[ilds] Artistic Freedom

Charles Sligh Charles-Sligh at utc.edu
Tue Aug 18 18:48:26 PDT 2009

My appreciation goes out to Sumantra and Bruce for their detailed, 
thoughtful conversation.
>     My reaction to /Lolita/ is based on the subject matter.  An
>     American locale has absolutely nothing to do with it.  I'm queasy
>     about the topic, uncomfortable, as I am with De Sade's
>     /Justine./  Pedophilia and sadism — I have problems with those
>     two.  Being queasy is not a rejection of the novel; it's an
>     admission of my own limitations. 
That is a brave admission of the limits of your "negative capability," 
Bruce.  I can respect this choice.

Lawrence Durrell and Algernon Charles Swinburne were provocative writers 
who self-consciously aligned themselves with De Sade, so I have spent 
some time pondering these limits. 

Durrell said that "it was necessary" for de Sade to "go as far as he 
did" (/Conversations/ 87).   And I have always been fascinated by the 
precise targeting implied by the epigraph to /Justine/:

>         There are two positions available to us -
>         either crime which renders us happy, or
>         the noose, which prevents us from being
>         unhappy.  I ask whether there can be any
>         hesitation, lovely Thérèse, and where will
>         your little mind find an argument able to
>         combat that one?
>         D.A.F. DE SADE: /Justine/

We readers are "lovely Thérèse," right?  Literature is not really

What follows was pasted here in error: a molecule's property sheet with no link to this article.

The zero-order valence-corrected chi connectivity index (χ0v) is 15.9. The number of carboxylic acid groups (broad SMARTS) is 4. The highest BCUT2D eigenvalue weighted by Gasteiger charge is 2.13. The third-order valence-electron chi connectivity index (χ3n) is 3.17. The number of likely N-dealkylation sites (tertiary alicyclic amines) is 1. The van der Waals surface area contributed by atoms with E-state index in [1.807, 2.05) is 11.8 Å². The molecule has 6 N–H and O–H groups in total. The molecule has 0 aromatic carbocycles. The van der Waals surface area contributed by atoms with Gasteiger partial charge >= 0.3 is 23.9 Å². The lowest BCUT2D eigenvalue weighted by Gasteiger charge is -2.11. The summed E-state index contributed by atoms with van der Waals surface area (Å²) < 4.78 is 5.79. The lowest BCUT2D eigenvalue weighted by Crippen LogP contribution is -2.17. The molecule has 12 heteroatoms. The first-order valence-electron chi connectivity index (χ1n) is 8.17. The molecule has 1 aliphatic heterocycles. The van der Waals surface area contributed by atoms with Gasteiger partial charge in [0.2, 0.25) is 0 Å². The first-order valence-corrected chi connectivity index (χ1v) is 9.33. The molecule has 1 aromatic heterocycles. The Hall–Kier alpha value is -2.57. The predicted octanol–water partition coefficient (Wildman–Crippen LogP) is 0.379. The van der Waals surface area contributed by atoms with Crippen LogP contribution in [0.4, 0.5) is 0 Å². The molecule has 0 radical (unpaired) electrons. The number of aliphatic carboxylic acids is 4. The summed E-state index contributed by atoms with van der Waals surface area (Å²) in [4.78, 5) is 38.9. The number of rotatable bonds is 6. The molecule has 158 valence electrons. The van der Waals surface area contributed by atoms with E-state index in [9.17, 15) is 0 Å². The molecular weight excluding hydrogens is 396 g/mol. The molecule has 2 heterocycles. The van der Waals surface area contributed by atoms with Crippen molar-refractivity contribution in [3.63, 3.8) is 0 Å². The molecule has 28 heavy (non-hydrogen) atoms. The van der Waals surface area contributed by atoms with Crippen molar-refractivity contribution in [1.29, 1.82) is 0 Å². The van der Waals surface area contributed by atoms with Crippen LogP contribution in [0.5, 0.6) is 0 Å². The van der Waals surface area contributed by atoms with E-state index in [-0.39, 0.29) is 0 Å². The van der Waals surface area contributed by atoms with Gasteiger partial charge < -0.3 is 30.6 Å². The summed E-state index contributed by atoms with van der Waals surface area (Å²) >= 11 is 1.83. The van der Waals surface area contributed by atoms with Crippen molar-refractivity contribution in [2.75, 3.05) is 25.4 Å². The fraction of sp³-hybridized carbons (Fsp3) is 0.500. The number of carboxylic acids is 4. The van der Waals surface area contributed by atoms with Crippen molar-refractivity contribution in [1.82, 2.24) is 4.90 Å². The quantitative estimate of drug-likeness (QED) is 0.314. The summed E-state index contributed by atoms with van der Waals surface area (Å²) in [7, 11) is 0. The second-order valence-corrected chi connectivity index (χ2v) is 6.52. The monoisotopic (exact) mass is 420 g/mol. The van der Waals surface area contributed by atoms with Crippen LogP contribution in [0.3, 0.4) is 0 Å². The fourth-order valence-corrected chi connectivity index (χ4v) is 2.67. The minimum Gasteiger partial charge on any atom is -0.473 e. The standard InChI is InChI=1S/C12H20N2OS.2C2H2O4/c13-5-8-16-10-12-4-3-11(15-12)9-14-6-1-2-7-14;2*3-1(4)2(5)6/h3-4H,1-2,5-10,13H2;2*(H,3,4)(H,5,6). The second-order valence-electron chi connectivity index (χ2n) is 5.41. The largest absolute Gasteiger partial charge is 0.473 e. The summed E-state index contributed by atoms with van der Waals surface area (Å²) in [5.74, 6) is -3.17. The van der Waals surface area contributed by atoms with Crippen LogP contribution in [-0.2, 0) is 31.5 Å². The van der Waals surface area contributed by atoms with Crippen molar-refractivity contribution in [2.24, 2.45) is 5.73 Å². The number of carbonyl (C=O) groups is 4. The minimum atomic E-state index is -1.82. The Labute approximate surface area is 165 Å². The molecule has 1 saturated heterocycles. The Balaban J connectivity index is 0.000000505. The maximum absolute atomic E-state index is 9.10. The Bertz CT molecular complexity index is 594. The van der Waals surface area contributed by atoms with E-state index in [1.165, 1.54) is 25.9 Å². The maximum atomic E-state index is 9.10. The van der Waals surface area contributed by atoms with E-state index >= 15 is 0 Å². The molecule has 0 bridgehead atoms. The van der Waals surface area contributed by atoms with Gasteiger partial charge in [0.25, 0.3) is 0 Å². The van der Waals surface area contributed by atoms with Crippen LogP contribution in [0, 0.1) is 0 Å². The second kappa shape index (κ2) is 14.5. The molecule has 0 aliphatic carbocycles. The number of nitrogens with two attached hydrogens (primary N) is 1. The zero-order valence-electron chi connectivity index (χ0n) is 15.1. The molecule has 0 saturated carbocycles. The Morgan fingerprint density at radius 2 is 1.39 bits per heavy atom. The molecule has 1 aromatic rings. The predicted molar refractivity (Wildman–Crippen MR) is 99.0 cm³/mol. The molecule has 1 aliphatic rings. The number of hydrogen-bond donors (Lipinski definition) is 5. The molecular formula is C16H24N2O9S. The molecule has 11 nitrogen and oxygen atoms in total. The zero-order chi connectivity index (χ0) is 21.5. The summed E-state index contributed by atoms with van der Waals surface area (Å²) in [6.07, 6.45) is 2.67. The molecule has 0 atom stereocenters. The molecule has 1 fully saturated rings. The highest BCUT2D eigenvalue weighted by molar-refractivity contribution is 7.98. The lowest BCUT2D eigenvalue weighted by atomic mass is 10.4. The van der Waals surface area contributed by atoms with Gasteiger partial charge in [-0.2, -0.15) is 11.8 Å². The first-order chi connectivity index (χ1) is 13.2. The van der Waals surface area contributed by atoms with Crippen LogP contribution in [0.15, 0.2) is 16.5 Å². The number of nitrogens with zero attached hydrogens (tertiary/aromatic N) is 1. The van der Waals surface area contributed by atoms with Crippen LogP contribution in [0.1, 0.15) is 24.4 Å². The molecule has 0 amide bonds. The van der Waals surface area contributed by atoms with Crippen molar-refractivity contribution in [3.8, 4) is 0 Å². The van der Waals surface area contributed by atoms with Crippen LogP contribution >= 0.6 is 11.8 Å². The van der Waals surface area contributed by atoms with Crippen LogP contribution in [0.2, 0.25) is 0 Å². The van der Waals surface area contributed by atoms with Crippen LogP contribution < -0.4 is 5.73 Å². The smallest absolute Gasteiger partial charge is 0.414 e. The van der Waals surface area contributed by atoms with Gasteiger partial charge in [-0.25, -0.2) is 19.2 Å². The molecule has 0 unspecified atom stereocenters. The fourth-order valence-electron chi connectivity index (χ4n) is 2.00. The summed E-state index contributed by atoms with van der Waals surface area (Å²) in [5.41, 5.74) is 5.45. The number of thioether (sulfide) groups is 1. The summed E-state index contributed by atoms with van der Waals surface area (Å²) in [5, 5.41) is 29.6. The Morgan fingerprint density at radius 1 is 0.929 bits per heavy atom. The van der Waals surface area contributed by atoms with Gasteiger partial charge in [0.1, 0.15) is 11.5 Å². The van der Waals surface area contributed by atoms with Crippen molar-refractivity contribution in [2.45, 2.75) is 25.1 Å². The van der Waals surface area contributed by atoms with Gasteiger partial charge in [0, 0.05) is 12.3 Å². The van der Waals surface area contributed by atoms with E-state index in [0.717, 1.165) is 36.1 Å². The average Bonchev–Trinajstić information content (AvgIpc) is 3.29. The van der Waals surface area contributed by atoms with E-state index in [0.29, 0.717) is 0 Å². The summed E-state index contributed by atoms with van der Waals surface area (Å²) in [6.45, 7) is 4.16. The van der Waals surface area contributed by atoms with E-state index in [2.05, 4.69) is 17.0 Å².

working if our "little minds" do not hesitate at the limits--some would 
say. . . . 
You can guess where I would turn in order to test the point. 

For the advocacy of the devil--no hope for me, after all!--why mark out 
some artistic "crimes" as /outré/ (say, predation in Nabokov's /Lolita/, 
rape in Cendrars' /Moravagine/, or anti-Semitism in Celine) and pass 
more readily over other heinous acts (the murder of infants and children 
and political cleansing in, say, /Macbeth, Richard III/, /King Lear/, 
and /Hamlet/)?

Again, I can respect your uneasiness because I know how rigorously you 
distinguish between the "virtual world" of your imagination while you 
read Conrad and the so-called "real world." 

Finding a work of literature that tests our ability to make that 
distinction promises interesting results.  I often find myself weeping 
while reading to my students David Copperfield's account of being beaten 
as a child or lost on the roads.  That is the strangeness--David and his 
world are fiction, a tissue of lies, not real--words words words--but 
man they can make me hurt.

Again, no hope for me--but my best to you--


Charles L. Sligh
Assistant Professor
Department of English
University of Tennessee at Chattanooga
charles-sligh at utc.edu

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